MetS in study groups
MetS was noted in a significantly higher percentage of patients with than without insulin resistance (82.5 vs. 52.8 %, p < 0.001) with markedly higher overall mean ± SD) number of positive diagnostic criteria (4.0 ± 1.0 vs. 3.0 ± 1.0, p < 0.001) and a higher percentage of patients meeting the criteria of raised blood glucose/diabetes (61.9 vs. 38.0 %, p = 0.002), reduced HDL cholesterol (69.8 vs. 46.3 %, p = 0.003), and raised triglycerides (61.9 vs. 34.3 %, p < 0.001) in the former group (Table 1).
Lung function in study groups
Mean ± SD values for FEV1/FVC (103.5 ± 6.4 vs. 106.3 ± 5.2, p =0.004) and FEF 25–75 (103.1 ± 23.1 vs. 112.7 ± 21.8, p =0.020) were significantly lower in patients with than without insulin resistance. The percentage of patients with abnormal lung function was significantly higher in the insulin resistance group (30.2 vs. 16.6 %, p =0.039) (Table 1).
Correlates of insulin resistance
Lung function evaluation revealed abnormal findings in one-third of our patients with insulin resistance, almost two-fold higher than the rate noted in patients without insulin resistance. Univariate analysis revealed that waist circumference (p < 0.001), body mass index (p < 0.001), triglycerides (p < 0.001), and HbA1c (p =0.038) levels were positively associated, while HDL cholesterol (p < 0.001), and predicted values for FEV1 % (p = 0.028), FEV1/FVC % (p = 0.003), and FEF 25–75 % (p = 0.009), were negatively associated with insulin resistance. Age-adjusted analysis also revealed similar findings (Table 2).
Logistic regression analysis with inclusion of BMI, waist circumference, HbA1c, HDL cholesterol, and triglycerides, as well as predicted values for FEV1/FVC% and FEF 25–75 % revealed an increase in the likelihood of having insulin resistance by 1.07 times (95 % CI 1.02–1.13, p = 0.011) with every 1-point increase in waist circumference, 1.01 times (95 % CI 1.0–1.01, p = 0.032) with every 1-point increase in triglycerides, 0.93 times (95 % CI 0.89-0.98, p = 0.004) with every 1-point decrease in HDL cholesterol, and 0.86 times (95 % CI 0.76–0.97, p = 0.012) with every 1-point decrease in percentage of FEV1/FVC predicted value. Age-adjusted analysis also revealed similar findings (Table 3).
Our findings revealed that insulin resistance was present in 36.8 % of outpatients admitted to internal medicine clinics, with higher rates for dysglycemia and dyslipidemia and thereby a higher prevalence of MetS in patients with than without insulin resistance. Insulin resistance was positively associated with waist circumference, BMI, and serum levels of triglycerides and HBA1c, while it was negatively correlated with HDL cholesterol levels and lung function parameters including predicted values for FEV1%, FEV1/FVC%, and FEF25–75 %. Multiple logistic regression analysis revealed waist circumference and triglyceride levels as the positive determinants while HDL levels and FEV1/FVC% were negative determinants of insulin resistance.
Accordingly, our findings in a cohort of outpatients admitted to internal medicine clinics demonstrate that impaired lung function, with FEV1/FVC% in particular, can be used to predict development of insulin resistance in agreement with data from prior studies indicating that lower lung function was associated with a state of insulin resistance, both longitudinally  and cross-sectionally .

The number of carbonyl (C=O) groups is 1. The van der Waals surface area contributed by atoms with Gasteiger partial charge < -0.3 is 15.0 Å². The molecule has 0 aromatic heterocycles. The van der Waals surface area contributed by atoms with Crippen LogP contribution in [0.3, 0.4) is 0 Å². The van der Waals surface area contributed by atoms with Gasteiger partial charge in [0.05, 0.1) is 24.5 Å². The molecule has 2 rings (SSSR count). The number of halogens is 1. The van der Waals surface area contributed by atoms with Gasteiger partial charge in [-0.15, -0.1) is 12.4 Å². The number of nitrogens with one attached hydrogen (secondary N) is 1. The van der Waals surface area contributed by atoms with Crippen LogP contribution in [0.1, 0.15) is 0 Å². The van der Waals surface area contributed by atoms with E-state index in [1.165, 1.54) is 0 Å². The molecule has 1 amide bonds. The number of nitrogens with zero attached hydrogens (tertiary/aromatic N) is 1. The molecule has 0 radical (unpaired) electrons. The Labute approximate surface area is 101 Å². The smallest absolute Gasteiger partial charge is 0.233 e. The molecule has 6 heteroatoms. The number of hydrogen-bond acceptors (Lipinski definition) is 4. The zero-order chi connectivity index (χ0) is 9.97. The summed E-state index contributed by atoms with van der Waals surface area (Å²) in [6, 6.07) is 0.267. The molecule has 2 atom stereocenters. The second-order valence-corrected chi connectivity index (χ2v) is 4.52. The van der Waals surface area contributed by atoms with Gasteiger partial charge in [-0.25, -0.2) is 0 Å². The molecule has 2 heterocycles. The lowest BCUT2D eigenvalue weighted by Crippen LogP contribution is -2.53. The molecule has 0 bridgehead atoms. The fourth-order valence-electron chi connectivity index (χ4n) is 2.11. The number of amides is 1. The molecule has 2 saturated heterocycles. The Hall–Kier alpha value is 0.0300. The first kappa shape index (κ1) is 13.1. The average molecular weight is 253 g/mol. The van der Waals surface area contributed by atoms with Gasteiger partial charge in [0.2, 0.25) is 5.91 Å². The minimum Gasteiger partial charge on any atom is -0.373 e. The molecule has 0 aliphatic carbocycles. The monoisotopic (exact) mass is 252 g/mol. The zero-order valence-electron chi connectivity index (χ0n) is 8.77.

Cross-sectional analyses that investigated the relationship between lung dysfunction and dysglycemia in individuals without diabetes found conflicting results [10, 12–14]. In a past study conducted with 5346 men in Japan with no history of diabetes or lung dysfunction, it was reported that a 10-point decrease in percentage of FEV1 predicted value was associated with an increased hazard ratio of 1.21 for diabetes after adjustment for demographic factors and body mass index . FEV1 and FVC were reported to be inversely associated with insulin resistance and the prevalence of type 2 diabetes in female participants older than 60 years in the British Women’s Heart and Health Study , while in a younger population of non-diabetic morbidly obese women, a negative correlation of HOMA-IR with FEV1, FEF25–75, and FVC was reported .
The diminished lung function in patients with insulin resistance as well as identification of FEV1/FVC decline as the significant determinant of increased likelihood of insulin resistance in our study population seem consistent with past studies indicating that the risk for developing diabetes was inversely related to prior lung function [26, 27], in addition to an association between low lung function and both measures of insulin resistance and type 2 diabetes [5, 13, 28].
Hence, in our study population, that insulin resistance was negatively correlated with lung function seems notable and supports the suggestion that the metabolic pathways related to insulin resistance are crucial in initiating lung abnormalities in type 2 diabetic patients . Our findings indicate FEV1/FVC% to be a significant and strong risk factor for development of insulin resistance, which emphasizes the more pronounced role of FEV1% decline than FVC% decline. Hence, our findings emphasize the likelihood of insulin resistance to be causally related to obstructive rather than restrictive respiratory patterns while supporting the statement that pre-diabetes and abdominal obesity rather than diabetes are causally related to a restrictive respiratory pattern . Notably, reduced baseline FVC and FEV1 were reported to be independently related to a greater risk of future development of MetS , while a shared pathophysiology has been suggested to underlie this association with consideration of reduced lung volumes as the potential markers of lower physical endurance in patients at risk for the development of MetS . Garcia-Larsen et al. stated that reduced FVC was related to HOMA-IR in both genders, although FVC and FEV1 were negatively related to MS in the young adult study population and in men .